Rumours of in-fighting helped define Sugababes, but it was easy to forget that those suffering the consequences were mere teenagers. Donaghy was just 17 when she left the group, later revealing she was diagnosed with depression soon after her departure. Buchanan and Buena were even younger. Perpetuating the idea that they were all individually replaceable likely didn’t help their collective spirit – each member defined as mere props for a brand name and bringing nothing to the table that couldn’t be replicated by someone else.

Taller in more ways: The reunited Mutya Keisha Siobhan in 2013 (Getty)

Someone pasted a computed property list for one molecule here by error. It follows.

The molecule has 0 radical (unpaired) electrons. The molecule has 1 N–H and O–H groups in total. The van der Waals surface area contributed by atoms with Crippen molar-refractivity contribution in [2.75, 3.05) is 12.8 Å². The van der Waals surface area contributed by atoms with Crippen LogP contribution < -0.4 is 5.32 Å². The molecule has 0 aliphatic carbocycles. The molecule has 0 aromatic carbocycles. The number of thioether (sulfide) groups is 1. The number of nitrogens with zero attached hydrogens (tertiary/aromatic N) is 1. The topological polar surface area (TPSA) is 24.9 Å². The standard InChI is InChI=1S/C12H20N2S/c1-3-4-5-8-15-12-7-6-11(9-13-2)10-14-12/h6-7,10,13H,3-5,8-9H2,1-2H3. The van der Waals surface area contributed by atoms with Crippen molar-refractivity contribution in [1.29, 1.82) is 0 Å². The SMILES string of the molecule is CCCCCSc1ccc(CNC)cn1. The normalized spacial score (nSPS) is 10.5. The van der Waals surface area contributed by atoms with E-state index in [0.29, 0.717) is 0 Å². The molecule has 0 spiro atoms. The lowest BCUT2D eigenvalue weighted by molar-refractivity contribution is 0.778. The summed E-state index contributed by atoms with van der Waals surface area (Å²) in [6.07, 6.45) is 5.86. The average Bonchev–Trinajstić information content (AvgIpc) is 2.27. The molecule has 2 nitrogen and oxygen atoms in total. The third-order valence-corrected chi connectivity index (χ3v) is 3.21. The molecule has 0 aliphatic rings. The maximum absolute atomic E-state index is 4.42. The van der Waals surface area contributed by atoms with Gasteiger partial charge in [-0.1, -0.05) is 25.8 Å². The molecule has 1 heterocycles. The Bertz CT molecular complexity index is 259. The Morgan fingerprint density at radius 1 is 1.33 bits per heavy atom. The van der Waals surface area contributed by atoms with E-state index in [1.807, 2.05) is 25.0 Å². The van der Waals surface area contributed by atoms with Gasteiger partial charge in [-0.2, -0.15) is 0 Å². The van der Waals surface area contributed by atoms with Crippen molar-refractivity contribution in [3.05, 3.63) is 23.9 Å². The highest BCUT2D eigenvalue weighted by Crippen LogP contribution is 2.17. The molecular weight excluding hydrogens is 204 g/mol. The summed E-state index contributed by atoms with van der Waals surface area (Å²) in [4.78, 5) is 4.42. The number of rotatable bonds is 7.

As a result of such toxicity, Sugababes went out in a blaze of uncertainty and disappointment. Sweet 7, which turns 10 years old this month, was an unexpected curtain call for the group. It was an album produced by US hitmakers such as RedOne and Stargate, and the most 2009 record imaginable, full of razor synths and over-processed vocals. While the group were famed for their harmonies, Sweet 7’s production transforms Berrabah, Range and Ewen’s voices into a soup of android noises.

Lyrics throughout were also oddly vacuous for a group who always tended to reach for some kind of substance, or at least an assertive kind of sexuality. “Give me what I need / That Gucci, that Louis V,” Ewen sings on the Sean Kingston collaboration “Miss Everything”. “That’s how you spell L-O-V-E.”